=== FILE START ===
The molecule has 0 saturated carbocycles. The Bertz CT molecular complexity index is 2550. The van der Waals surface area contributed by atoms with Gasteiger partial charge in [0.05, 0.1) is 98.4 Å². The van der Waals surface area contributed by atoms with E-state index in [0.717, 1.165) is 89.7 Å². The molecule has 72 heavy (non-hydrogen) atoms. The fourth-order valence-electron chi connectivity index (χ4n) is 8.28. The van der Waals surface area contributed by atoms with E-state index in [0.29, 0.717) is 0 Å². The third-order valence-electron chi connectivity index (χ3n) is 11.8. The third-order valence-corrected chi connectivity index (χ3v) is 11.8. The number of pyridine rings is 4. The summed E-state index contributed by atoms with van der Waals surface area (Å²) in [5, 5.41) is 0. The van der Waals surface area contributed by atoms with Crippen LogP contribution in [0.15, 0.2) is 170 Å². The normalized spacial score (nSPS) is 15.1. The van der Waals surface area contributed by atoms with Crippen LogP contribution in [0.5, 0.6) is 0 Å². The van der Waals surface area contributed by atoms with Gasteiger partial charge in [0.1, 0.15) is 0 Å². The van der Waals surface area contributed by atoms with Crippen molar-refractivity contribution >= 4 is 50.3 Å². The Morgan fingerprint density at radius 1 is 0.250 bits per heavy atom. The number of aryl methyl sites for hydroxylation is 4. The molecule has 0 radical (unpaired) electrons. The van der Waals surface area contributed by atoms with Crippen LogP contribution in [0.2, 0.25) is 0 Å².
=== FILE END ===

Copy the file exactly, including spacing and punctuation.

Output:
The molecule has 0 saturated carbocycles. The Bertz CT molecular complexity index is 2550. The van der Waals surface area contributed by atoms with Gasteiger partial charge in [0.05, 0.1) is 98.4 Å². The van der Waals surface area contributed by atoms with E-state index in [0.717, 1.165) is 89.7 Å². The molecule has 72 heavy (non-hydrogen) atoms. The fourth-order valence-electron chi connectivity index (χ4n) is 8.28. The van der Waals surface area contributed by atoms with E-state index in [0.29, 0.717) is 0 Å². The third-order valence-electron chi connectivity index (χ3n) is 11.8. The third-order valence-corrected chi connectivity index (χ3v) is 11.8. The number of pyridine rings is 4. The summed E-state index contributed by atoms with van der Waals surface area (Å²) in [5, 5.41) is 0. The van der Waals surface area contributed by atoms with Crippen LogP contribution in [0.15, 0.2) is 170 Å². The normalized spacial score (nSPS) is 15.1. The van der Waals surface area contributed by atoms with Crippen LogP contribution in [0.5, 0.6) is 0 Å². The van der Waals surface area contributed by atoms with Gasteiger partial charge in [0.1, 0.15) is 0 Å². The van der Waals surface area contributed by atoms with Crippen molar-refractivity contribution >= 4 is 50.3 Å². The Morgan fingerprint density at radius 1 is 0.250 bits per heavy atom. The number of aryl methyl sites for hydroxylation is 4. The molecule has 0 radical (unpaired) electrons. The van der Waals surface area contributed by atoms with Crippen LogP contribution in [0.2, 0.25) is 0 Å².